The World Health Summit Regional Meeting – Asia (WHSRMA) 2013 approached these topics with four different tracks, present in each day's program structure:

  • The Impact of Health on Asian Economies
  • Innovations in Health in Asia
  • Financing Health Care in Asia
  • Emerging Health Threats in Asia

1. The Impact of Health on Asian Economies

Asia is experiencing the rapid changes of globalization and modernization. Consequently, health and disease patterns also change over time in Asia’s societies. Asian societies are undergoing a “life cycle” in which infectious diseases and nutritional deficiencies dominate rural societies, whereas in the ‘grown-up’ and ‘urbanized’ societies, non-communicable diseases have become more prevalent. Health and health care considerations need to be part of all government policies, but how can this be achieved? How do we develop and prioritize sustainable strategies to promote health in response to this rapid pace of change?

Modernization has also resulted in migration of workers, thus perpetuating and exacerbating inequity in health care systems. How do we urge governments and international organizations to develop policies in ameliorating brain drain? How will these policies ensure a sustainable health workforce?

A relatively new form of medical tourism, where patients travel out of their home country to private facilities catering to international patients, is growing quickly. Because of lower costs and availability of good quality care, medical tourism has the potential of generating economic benefits for some nations in Asia. The range of social and economic consequences and benefits of medical tourism in Asia have to be carefully considered and will be discussed at this Summit.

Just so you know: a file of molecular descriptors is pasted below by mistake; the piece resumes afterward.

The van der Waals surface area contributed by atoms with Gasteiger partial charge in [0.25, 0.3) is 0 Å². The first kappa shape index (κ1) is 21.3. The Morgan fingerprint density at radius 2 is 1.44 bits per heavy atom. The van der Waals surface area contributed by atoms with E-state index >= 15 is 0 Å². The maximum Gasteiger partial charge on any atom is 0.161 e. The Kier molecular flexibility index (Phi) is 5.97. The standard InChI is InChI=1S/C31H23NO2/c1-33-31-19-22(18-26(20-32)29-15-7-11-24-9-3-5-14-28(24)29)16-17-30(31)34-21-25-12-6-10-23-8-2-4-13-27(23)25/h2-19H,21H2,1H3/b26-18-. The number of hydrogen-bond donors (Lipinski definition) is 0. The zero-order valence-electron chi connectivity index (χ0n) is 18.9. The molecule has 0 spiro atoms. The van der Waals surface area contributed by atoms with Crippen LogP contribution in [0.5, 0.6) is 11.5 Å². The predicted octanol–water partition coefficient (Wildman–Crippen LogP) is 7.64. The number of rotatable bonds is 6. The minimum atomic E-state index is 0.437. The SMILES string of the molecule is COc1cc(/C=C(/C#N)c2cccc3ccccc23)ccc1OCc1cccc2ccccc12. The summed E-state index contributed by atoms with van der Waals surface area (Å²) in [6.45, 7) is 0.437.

2. Innovations in Health in Asia

Advances in life sciences as well as in information and communication technologies have significant impact on the way people live, work, think and behave in Asia. Clinicians should be encouraged to actively incorporate genomics, epigenomics, bioinformatics and point of care diagnostics into their practice. Just as importantly, health care providers and policy makers should leverage on these technologies to share information and streamline processes, so that patients can receive the best possible access to health care.

In tandem with rapid advances in life sciences, health care costs are rising in Asia. In addition, sometimes poor regulatory frameworks for drugs and medical devices, as well as lack of harmonization, are inhibiting rapid development of needed medicines and devices in Asia. Taking these into consideration, presentations will be made at this Summit to discuss how (business) innovations should be made affordable, accessible and focus on disadvantaged and vulnerable groups.

Also at the Summit, we will discuss how to promote and encourage out-of-the-box frugal innovations, social entrepreneurship, and innovative philanthropy to make health care available to everyone. Strategies to urge governments to improve national regulatory capacity and work towards regional harmonization of regulatory processes will also be covered.

3. Financing Health Care in Asia

Systems of health care coverage are quite diverse in Asia. For instance, Japan, Korea, and Thailand provide health care coverage for the entire population. However, in other countries, individuals from low-income groups face great barriers to health care. Often, those who are financially well-off have greater access to medical care, whereas the poor cannot afford to pay and even give up treatment. How do we make health care accessible to everyone?

Given the potential destabilizing effect of weak health systems to the region, how do we advocate wealthier nations in the region to utilize their external development aid to help poorer countries strengthen their health care delivery systems? While market failures continue to exist in both availability and access to needed medicines, how can we urge the private and public sectors in both developed and developing countries to work together to make medicines more affordable and accessible to those in greatest need and with the least power to pay?